here as easily as I. She was in grave danger and I suspected that it was my fault.
Yesterday I was walking along one of my favorite trails through the forest when I noticed out
of the corner of my eye a patch of black that wasn't supposed to be there. I don't believe that anyone
else in my place would have even seen anything, but I have walked this trail so very many times that I
could not have failed to notice this subtle incongruity. I cautiously approached the spot which was
perhaps forty meters off the trail. I quickly realized that my suspicions were correct. This was a bear! It
was her, my young friend. But she was behaving very strangely. I stood about ten meters away
observing and she just lay very still in the shelter of some bushes and fallen trees. To this point, the
day had been hot and very peaceful, not even a breath of wind. And then quite suddenly I heard a
distant rumbling and rushing sound as shivers crawled across my flesh. In the minute it had taken to
investigate what I was seeing, a storm had blown in from seeming nowhere. Suddenly the tops of the
trees were swaying and crashing together making an awful racket. The rain began to fall and in the
distance I could hear thunder rolling through the valley. My first thought with regard to the bear was
that she had known that this storm was coming and that she had merely taken cover until it passed. I
spoke to her, but she did not get up. I dapped my hands very loudly, but she only turned her head to
look at me as she remained on the ground.I knew that something was terribly wrong. I carefully
circled the area where she lay and then approached with extreme apprehension. Finally, when I got to
within about ten feet she struggled to rise. She was trying to flee but only managed two steps before
she collapsed across a fallen log, I knew then that she was dying, I also knew that I was supposed to
be there. The storm, I was convinced, had been the unmistakable voice of Spirit beseeching my
compassion. I asked Spirit if I might attempt a healing and received confirmation.
I then ran home to retrieve a few supplies. I made some tea, scooped up some honey, and
gathered some warmer clothes. Within an hour I was back at her side trying to offer comfort to my
Her breathing was very laboured, I had heard her from more than a hundred metres away
sucking in breaths in desperation. I searched the immediate area for clues as to her plight but found
nothing. There was no blood, no garbage, no sign of anything out of the ordinary. I had no answers, so
 l  just settled down beside her as I would with any sick friend. She was in great discomfort as
evidenced by her constant tossing and turning in the grass. After a short time she seemed to accept
my presence there even as I looked questioningly within her eyes from but the shortest distance away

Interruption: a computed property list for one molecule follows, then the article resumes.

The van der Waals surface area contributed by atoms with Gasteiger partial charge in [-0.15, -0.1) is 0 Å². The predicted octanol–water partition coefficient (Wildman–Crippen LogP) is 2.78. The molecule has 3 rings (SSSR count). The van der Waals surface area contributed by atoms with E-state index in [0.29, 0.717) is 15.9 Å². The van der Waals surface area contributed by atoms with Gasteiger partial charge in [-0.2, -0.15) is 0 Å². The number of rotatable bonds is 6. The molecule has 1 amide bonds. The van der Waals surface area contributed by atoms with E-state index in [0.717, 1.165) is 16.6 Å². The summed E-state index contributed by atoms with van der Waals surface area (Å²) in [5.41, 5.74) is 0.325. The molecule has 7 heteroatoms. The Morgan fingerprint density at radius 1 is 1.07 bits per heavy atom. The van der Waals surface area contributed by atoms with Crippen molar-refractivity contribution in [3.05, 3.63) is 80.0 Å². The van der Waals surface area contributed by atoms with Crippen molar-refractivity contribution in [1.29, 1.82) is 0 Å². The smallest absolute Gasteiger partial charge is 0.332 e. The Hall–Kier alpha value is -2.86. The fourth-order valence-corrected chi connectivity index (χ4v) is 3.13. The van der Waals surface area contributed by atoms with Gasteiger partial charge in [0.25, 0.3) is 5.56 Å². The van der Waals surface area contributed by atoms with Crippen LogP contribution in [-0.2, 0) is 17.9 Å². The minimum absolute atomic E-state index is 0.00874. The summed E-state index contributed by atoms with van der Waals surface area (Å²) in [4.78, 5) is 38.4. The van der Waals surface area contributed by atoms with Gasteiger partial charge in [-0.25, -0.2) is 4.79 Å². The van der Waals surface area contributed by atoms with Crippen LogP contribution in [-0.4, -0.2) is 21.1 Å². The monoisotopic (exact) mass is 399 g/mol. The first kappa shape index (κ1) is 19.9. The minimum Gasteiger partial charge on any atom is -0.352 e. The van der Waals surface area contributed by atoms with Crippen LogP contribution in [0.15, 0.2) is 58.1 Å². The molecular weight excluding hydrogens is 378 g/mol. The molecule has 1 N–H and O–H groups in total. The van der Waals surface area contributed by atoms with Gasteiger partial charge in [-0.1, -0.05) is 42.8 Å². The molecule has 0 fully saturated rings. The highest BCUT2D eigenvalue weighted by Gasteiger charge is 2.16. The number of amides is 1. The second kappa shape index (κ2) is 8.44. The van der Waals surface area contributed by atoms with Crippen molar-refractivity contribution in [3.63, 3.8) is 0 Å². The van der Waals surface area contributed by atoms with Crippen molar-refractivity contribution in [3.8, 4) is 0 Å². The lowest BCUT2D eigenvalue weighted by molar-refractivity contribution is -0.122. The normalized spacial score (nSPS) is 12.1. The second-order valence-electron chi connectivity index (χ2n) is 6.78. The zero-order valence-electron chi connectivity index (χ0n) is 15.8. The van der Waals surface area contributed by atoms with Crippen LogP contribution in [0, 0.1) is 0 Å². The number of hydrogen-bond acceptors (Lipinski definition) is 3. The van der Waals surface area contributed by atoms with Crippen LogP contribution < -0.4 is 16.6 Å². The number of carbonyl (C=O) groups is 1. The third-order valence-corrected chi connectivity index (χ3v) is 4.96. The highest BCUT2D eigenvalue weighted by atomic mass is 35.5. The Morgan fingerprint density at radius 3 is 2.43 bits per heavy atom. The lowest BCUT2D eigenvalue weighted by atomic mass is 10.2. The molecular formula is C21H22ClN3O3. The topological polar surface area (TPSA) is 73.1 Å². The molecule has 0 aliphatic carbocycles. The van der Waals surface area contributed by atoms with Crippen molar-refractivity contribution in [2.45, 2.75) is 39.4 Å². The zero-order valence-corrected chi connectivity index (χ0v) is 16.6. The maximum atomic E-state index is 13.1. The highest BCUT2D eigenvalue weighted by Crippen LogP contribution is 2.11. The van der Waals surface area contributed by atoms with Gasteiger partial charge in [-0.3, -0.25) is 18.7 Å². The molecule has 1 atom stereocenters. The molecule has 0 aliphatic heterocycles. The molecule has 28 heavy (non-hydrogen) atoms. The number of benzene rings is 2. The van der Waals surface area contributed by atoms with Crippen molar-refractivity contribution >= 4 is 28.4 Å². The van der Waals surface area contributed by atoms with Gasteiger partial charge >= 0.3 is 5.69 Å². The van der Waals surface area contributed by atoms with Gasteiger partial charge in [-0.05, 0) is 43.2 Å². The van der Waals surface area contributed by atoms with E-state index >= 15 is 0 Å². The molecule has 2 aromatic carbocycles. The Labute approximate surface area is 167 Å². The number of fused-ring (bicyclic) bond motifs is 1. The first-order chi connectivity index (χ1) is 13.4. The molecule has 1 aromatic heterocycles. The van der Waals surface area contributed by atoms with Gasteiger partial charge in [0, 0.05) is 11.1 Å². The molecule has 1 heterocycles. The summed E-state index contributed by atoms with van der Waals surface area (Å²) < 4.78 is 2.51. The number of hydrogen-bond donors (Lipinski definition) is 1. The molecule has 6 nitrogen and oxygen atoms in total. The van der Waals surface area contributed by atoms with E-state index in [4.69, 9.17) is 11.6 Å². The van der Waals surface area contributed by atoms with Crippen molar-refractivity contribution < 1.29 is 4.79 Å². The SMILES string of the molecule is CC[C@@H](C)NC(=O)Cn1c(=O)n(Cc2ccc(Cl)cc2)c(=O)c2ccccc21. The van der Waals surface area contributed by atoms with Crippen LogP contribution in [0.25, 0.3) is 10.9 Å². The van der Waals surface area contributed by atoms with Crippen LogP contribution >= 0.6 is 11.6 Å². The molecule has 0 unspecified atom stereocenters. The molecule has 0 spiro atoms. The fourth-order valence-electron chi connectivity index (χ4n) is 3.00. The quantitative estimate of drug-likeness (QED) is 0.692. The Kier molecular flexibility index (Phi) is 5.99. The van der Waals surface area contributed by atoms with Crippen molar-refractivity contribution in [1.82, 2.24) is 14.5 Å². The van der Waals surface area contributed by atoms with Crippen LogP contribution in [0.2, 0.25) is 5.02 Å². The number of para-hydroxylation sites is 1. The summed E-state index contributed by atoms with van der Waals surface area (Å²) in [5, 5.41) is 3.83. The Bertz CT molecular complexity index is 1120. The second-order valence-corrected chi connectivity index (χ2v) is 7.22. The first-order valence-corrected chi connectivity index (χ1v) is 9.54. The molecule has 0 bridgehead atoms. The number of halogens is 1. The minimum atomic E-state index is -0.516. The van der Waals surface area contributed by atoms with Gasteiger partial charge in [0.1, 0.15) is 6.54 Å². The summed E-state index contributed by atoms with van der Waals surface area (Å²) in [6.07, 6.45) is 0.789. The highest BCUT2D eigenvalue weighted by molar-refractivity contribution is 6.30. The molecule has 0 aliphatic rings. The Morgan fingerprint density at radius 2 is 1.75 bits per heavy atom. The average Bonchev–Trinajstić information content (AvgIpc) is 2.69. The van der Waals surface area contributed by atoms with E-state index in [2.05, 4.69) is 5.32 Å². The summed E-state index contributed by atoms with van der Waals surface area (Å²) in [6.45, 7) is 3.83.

I shared with her my tea and honey which she seemed to desperately want. But as she took the cup
between her weakened forelegs she spilled most of it on the ground. I was feeling rather helpless
when I decided to get even closer so that I could stroke her back. She looked up in acknowledgement
as I sang to her and gently caressed her. I asked in the name of Spirit that she be healed, but alas I
was over-filled with doubt. As night approached we were besieged by mosquitoes. And I was growing
very tired and hungry, in the excitement I had forgotten to eat. And so I made a very bad decision. I
decided to leave her for the night; I went home.
For the rest of the evening I felt guilty and drained of all energy and resolve, I turned in early,
succumbing to my own exhaustion. At one o'clock in the morning I abruptly awoke to the subtle but
certain knowledge that she was gone.
I am remorseful for my lack of perseverance. I allowed a friend to die alone. Spirit had guided
me to her and I had stupidly forsaken her in her hour of need. She has shown me my profound
selfishness. I did not rightly honor her life, and so with this tale do I try now to honor her passing.
Her name was Theodora. She deserved better from me It took the death of a valued friend to
show me the lesson I'd been missing when Spirit calls me out again I will surely answer with
everything I've got. I will not live just half way. Thank you my friend for all that you have been. I am very
I miss you already Theodora. Good-bye,
N.K.  May 28.1996

"We patronize them for their incompleteness, for their tragic fate of having taken form so far below ourselves. And therein we err, and greatly err. For the animal shall not be measured by man. In a world older and more complete than ours they move finished and complete, gifted with extensions of the senses we have lost or never attained, living by voices we shall never hear. They are not brethren, they are not underlings; they are other nations, caught with ourselves in the net of life and time, fellow prisoners of the splendour and travail of the earth."
-- Henry Beston, circa 1925